Simon Parkin for MIT Technology Review: Drone delivery won't happen until the unmanned vehicle can master the emergency landing.
Why is it so difficult to make walking more efficient in humans? There are a few challenges. People are highly complex, in the dynamics of our movements, in our hundreds of muscles and tendons, and in our wildly complex nervous systems.
Penn's School of Engineering and Applied Science: Burka hopes to build up a database of one thousand surfaces to help coach robots on how to identify objects and also to know what they're made of and how best to handle them.
Pallab Ghosh for BBC News: "The thriving of people and communities needs to be put first, and we think Asimov's principles can be subsumed into that."
Payload and inertia are both important factors when designing End of Arm Tooling and selecting a robot. The differences between the two and how they affect choosing a robot is explained in this article.
Tom Simonite for MIT Technology Review: Melonee Wise's of Fetch Robotics spoke with San Francisco bureau chief Tom Simonite.
Kacey Deamer for Live Science: Researchers created a machine-learning algorithm that allowed robots to "intuit" how to behave like humans in certain situations, like being quiet in a library.
Entrepreneur: These devices are coming to a home near you, maybe your home. And that's not science fiction. How can your business get in on this?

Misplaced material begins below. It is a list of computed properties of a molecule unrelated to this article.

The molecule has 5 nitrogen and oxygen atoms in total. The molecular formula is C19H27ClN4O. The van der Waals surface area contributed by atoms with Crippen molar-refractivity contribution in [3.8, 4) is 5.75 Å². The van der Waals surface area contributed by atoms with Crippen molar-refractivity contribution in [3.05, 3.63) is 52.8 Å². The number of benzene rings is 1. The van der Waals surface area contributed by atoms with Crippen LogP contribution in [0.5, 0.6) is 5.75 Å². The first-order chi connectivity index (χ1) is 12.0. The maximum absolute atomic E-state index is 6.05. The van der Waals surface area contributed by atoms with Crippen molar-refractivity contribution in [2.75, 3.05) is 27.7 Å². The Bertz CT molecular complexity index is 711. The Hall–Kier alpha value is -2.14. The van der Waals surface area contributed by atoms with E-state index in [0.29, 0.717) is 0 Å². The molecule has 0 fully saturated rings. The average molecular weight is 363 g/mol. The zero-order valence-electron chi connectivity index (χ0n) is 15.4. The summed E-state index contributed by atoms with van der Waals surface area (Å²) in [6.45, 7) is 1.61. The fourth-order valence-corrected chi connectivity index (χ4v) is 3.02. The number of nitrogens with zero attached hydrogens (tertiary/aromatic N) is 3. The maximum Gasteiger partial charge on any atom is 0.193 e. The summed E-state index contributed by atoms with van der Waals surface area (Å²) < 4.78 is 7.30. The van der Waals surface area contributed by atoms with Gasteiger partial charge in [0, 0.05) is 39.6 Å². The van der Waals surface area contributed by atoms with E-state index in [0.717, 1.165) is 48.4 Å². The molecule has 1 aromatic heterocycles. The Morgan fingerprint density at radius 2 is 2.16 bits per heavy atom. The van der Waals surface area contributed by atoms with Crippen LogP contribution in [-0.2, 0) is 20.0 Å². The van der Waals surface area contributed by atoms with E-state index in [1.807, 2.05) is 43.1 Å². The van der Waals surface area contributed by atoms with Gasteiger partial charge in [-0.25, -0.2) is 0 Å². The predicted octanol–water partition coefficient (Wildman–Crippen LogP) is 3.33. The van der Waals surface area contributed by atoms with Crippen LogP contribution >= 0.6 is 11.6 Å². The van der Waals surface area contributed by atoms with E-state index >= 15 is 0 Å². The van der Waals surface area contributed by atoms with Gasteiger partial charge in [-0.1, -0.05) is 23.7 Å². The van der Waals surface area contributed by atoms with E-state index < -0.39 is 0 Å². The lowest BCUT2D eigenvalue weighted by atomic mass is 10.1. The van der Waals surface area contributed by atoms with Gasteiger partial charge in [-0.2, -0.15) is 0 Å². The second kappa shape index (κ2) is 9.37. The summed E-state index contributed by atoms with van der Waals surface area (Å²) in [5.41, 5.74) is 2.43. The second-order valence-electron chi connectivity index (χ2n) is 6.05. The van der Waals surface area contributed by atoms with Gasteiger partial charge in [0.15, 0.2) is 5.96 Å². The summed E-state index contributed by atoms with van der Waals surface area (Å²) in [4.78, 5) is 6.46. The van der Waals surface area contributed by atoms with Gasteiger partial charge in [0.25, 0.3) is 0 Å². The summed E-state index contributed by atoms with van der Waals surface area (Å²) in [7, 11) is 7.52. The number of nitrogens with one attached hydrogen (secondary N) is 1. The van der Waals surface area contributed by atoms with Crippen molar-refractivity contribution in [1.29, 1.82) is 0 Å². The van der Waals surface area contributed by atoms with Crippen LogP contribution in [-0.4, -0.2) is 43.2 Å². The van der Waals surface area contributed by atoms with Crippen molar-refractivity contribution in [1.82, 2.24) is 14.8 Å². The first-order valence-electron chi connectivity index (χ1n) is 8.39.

Naomi Tajitsu for Reuters: Unveiling its mid-term Vision 2030 strategy plan, Honda said it would boost coordination between R&D, procurement and manufacturing to tame development costs.
Tolerances refinement is a well-known concept for manufacturers in the aerospace industry. This new reality has a direct impact on how they do things. To succeed reaching new market standards, an upgrading of their plants and equipment is inevitable.
Nick Statt for The Verge: Kindred thinks the path to smarter software is by giving it a physical body
Ryan Terry for Phys.org: Hur's prior research helped him answer two questions: "Can we predict a fall? Can we then reduce the number of falls?"
While most companies are focused on how drones work in the sky, XWorks is setting its sights on how they work on the ground, using a landing pad they call the RDISt (Robotic Docking and Interchange Station).
Excellent Videos of five things to look for at Festo's Hannover Messe booth - BionicCobot, BionicMotionRobot, OctopusGripper, Motion Terminal, SupraMotion
Lora Kolodny for TechCrunch: Marble is one of a handful of ventures developing ground-based robots that can navigate autonomously to a customer's address. Their machines look like a large kitchen appliance crossed with a Mars rover.
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Zaber's X-LRQ-DE Series of linear stages have high stiffness, load, and lifetime capabilities in a compact size. The integrated linear encoder combined with stage calibration provides high accuracy positioning over the full travel of the device. At 36 mm high, these stages are excellent for applications where a low profile is required. The X-LRQ-DE's innovative design allows speeds up to 205 mm/s and loads up to 100 kg. Like all Zaber products, the X-LRQ-DE Series is designed for easy set-up and operation.